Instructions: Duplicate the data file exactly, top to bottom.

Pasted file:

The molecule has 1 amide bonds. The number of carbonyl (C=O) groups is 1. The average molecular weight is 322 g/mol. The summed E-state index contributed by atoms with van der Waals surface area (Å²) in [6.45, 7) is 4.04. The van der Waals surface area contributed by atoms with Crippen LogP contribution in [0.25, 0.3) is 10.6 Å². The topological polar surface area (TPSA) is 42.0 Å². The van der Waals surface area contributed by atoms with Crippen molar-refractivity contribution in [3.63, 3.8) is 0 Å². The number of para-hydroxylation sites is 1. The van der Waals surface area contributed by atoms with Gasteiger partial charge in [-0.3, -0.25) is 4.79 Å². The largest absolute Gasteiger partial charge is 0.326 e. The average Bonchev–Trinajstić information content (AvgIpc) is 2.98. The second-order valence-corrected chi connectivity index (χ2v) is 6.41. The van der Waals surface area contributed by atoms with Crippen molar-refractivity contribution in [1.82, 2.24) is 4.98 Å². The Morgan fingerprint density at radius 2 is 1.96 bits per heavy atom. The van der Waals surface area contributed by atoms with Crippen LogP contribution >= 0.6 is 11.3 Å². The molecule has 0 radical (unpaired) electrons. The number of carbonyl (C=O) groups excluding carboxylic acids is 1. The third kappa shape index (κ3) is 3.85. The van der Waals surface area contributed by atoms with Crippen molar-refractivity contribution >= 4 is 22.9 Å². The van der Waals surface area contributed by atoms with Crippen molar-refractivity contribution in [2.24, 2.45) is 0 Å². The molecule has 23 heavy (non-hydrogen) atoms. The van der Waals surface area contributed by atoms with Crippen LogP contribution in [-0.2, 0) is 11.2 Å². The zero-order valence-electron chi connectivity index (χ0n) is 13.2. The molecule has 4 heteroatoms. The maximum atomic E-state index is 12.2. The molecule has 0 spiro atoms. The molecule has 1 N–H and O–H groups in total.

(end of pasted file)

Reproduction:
The molecule has 1 amide bonds. The number of carbonyl (C=O) groups is 1. The average molecular weight is 322 g/mol. The summed E-state index contributed by atoms with van der Waals surface area (Å²) in [6.45, 7) is 4.04. The van der Waals surface area contributed by atoms with Crippen LogP contribution in [0.25, 0.3) is 10.6 Å². The topological polar surface area (TPSA) is 42.0 Å². The van der Waals surface area contributed by atoms with Crippen molar-refractivity contribution in [3.63, 3.8) is 0 Å². The number of para-hydroxylation sites is 1. The van der Waals surface area contributed by atoms with Gasteiger partial charge in [-0.3, -0.25) is 4.79 Å². The largest absolute Gasteiger partial charge is 0.326 e. The average Bonchev–Trinajstić information content (AvgIpc) is 2.98. The second-order valence-corrected chi connectivity index (χ2v) is 6.41. The van der Waals surface area contributed by atoms with Crippen molar-refractivity contribution in [1.82, 2.24) is 4.98 Å². The Morgan fingerprint density at radius 2 is 1.96 bits per heavy atom. The van der Waals surface area contributed by atoms with Crippen LogP contribution >= 0.6 is 11.3 Å². The molecule has 0 radical (unpaired) electrons. The number of carbonyl (C=O) groups excluding carboxylic acids is 1. The third kappa shape index (κ3) is 3.85. The van der Waals surface area contributed by atoms with Crippen molar-refractivity contribution >= 4 is 22.9 Å². The van der Waals surface area contributed by atoms with Crippen molar-refractivity contribution in [2.24, 2.45) is 0 Å². The molecule has 23 heavy (non-hydrogen) atoms. The van der Waals surface area contributed by atoms with Crippen LogP contribution in [-0.2, 0) is 11.2 Å². The zero-order valence-electron chi connectivity index (χ0n) is 13.2. The molecule has 4 heteroatoms. The maximum atomic E-state index is 12.2. The molecule has 0 spiro atoms. The molecule has 1 N–H and O–H groups in total.